Explosives scare delays treason trial for Pakistan’s Musharraf

Musharraf faces trial for treason over his imposition of emergency rule in 2007, charges he has dismissed as politically motivated

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The start of former Pakistani military ruler Pervez Musharraf's trial for treason was delayed over security fears Tuesday after explosives were found near the road he was to take to court.

Lawyer Anwar Mansoor Khan told the special treason tribunal that the former general would not be able to attend, after police found five kilograms of explosives and detonators.

Musharraf faces trial for treason over his imposition of emergency rule in 2007, charges he has dismissed as politically motivated.

The 70-year-old was expected to appear in person before a specially-convened court in the capital Islamabad, after legal efforts to have the tribunal ruled invalid failed.

Security around the court was tight for the man who led Pakistan into its uneasy alliance with the U.S. in the “war on terror” and now lives under heavy armed guard because of Taliban threats to his life.

Armed government paramilitary Rangers were stationed around the National Library building, where the hearing is to take place, and shipping containers put in place to form a security barrier to the compound.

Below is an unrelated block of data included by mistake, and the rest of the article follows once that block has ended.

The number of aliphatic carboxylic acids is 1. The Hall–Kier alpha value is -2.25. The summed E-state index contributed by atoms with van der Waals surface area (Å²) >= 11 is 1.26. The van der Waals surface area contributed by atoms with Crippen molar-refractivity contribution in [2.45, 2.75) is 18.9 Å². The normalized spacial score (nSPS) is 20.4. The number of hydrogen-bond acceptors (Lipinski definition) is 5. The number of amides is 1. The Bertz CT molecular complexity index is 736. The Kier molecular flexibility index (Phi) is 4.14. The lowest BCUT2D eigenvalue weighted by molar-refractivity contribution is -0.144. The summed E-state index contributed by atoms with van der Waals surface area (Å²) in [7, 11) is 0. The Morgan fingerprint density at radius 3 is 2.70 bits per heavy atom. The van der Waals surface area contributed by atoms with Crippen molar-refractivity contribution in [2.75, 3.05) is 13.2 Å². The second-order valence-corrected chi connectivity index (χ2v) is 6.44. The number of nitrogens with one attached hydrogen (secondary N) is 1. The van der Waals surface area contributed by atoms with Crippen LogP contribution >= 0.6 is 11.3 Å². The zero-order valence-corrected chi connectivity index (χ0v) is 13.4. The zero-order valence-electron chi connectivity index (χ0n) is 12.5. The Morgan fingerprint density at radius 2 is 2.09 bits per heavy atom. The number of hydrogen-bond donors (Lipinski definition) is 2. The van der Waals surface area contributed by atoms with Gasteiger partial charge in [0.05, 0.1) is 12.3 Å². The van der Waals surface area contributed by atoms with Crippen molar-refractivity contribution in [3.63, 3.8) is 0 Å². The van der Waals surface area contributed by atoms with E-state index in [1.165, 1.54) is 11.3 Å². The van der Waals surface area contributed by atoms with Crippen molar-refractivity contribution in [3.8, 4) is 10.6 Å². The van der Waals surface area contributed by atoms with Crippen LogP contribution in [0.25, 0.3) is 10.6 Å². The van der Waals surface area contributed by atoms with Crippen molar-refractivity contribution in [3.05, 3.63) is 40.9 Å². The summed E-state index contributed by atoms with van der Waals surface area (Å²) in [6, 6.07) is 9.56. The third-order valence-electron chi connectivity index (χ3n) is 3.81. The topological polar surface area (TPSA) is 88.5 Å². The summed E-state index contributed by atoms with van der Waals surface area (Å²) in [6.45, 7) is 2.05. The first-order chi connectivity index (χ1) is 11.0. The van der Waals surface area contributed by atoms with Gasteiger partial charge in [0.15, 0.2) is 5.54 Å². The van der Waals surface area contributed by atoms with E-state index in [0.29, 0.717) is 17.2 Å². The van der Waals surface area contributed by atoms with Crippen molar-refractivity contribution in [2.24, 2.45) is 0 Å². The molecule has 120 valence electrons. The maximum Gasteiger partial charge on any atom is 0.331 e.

It is the first time in Pakistan’s history that a former military ruler has been put on trial for treason.

The case puts the government, which brought the charges, on a collision course with the all-powerful army, which faces the embarrassment of having its former chief tried by civilians.

Prime Minister Nawaz Sharif, who won a third term in May’s general election, was the man Musharraf ousted in his 1999 coup and the former general’s lawyers say he is using the case to exact revenge.

Since returning from self-imposed exile in March to run in the election, Musharraf has faced a range of serious criminal cases dating back to his 1999-2008 rule.

He stands accused of murder over the death of former prime minister Benazir Bhutto, killed in a gun and suicide attack in December 2007, as well as charges over the death of a rebel leader, a deadly military raid on a radical mosque and the detention of judges.

Musharraf was put under house arrest in April over the cases but was granted bail in each, one by one.

There have been persistent rumors that a deal would be struck to let him leave Pakistan before facing the courts to avoid a clash between the army and government.

But no deal has been forthcoming and last week, speaking publicly for the first time since his house arrest began, Musharraf vowed to stay and fight to clear his name.

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